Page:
• Government sources have suggested the Prime Minister could take unilateral action to suspend parts of the Northern Ireland Protocol within days.
  • Keir Starmer has been mocked by the Prime Minister and Tory MPs over his ‘Beergate’ misfortunes.
  • Plans have been unveiled for a bill of rights to protect free speech and facilitate the deportation of foreign criminals.
  • Mr Johnson said ministers would show ‘compassion’ to those struggling with rising bills but could not stamp out soaring inflation.
  • The energy price cap has been extended beyond 2023.
  • Ministers followed up with a controversial ‘amnesty’ on disorder prosecutions.
  • Prince Charles replaced the Queen as mobility issues forced her to miss the official opening of parliament.
  • A national security bill will create a list of foreign spies.
  • New ‘leveling up’ legislation will pave the way for devolution in England.
  • A new offense of pet theft will carry a maximum prison sentence of seven years.
  • Ferry companies will be forced to pay minimum wage to staff working in UK waters.
  • Mr Johnson has prepared to travel to Sweden and Finland today to strike a defense pact.

The Prime Minister said the Queen’s Speech, which contained 38 bills, would put Britain back on track after the pandemic.

He pledged to “finish the job of unlocking the benefits of Brexit” with measures to boost investment in infrastructure and allow the development of genetically modified crops. The Jobs Bill would have enacted a Conservative manifesto pledging to introduce flexible working rights.

He also reportedly kept his promise to make sure the reception staff received all his tips. A government source said ministers could still back MPs’ legislation on tipping this year but the right to work from home was “on the back burner”.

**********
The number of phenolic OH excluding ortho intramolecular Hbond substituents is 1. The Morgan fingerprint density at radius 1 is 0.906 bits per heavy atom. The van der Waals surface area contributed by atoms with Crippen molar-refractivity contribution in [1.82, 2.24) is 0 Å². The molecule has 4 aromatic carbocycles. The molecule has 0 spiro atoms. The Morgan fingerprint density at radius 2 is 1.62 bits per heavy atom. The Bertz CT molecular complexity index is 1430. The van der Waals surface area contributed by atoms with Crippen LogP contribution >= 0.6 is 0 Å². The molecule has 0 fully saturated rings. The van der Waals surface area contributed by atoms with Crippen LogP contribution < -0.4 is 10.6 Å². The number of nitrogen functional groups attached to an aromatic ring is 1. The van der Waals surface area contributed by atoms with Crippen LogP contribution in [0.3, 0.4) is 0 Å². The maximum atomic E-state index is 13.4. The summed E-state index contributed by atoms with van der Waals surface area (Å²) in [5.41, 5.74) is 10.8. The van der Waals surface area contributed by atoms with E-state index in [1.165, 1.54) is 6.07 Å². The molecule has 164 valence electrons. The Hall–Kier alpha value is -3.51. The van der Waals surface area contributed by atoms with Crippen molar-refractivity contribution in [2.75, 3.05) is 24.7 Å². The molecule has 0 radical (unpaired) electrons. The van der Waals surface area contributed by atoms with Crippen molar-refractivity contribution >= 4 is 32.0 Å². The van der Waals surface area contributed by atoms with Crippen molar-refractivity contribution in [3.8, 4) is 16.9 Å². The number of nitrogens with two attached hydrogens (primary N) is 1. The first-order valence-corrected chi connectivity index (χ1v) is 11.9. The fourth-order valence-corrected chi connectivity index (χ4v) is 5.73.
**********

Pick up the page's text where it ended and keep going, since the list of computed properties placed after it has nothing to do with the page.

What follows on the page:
A second source said ministers were “rethinking” the issue in the wake of the pandemic, which has left the government struggling to get thousands of civil servants back into office.

Prince Charles, Prince of Wales, sits by the Imperial State Crown in the House of Lords during the historic opening of Parliament today

Prince Charles, Prince of Wales, sits near the Imperial State Crown in the House of Lords during the official opening of Parliament on Tuesday

The flexible working pledge was made in the 2019 Conservative manifesto when it was a fringe issue. It would have provided for a default right to work from home unless employers can show “good reason” otherwise.

“The pandemic has changed the way many people work and we need to think again about whether giving people this kind of right in law is still the right approach,” a source said.

Separately, ministers have watered down the Conversion Therapy Bill over fears it will intrude on religious views.

They had already dropped plans to ban trans conversion therapy following warnings that they could criminalize conversations parents and teachers have with children about sexuality. A source said adults who consent to undergo therapy would be allowed to continue it, provided it does not cause them “serious harm”.

This means that the bill will now apply mainly to cases involving under-18s.

Reacting to the plans, former LGBT government adviser Jayne Ozanne said it was a ‘total disgrace’ for trans people to be ‘deliberately omitted’ from the ban and that it created a ‘consent loophole’ “.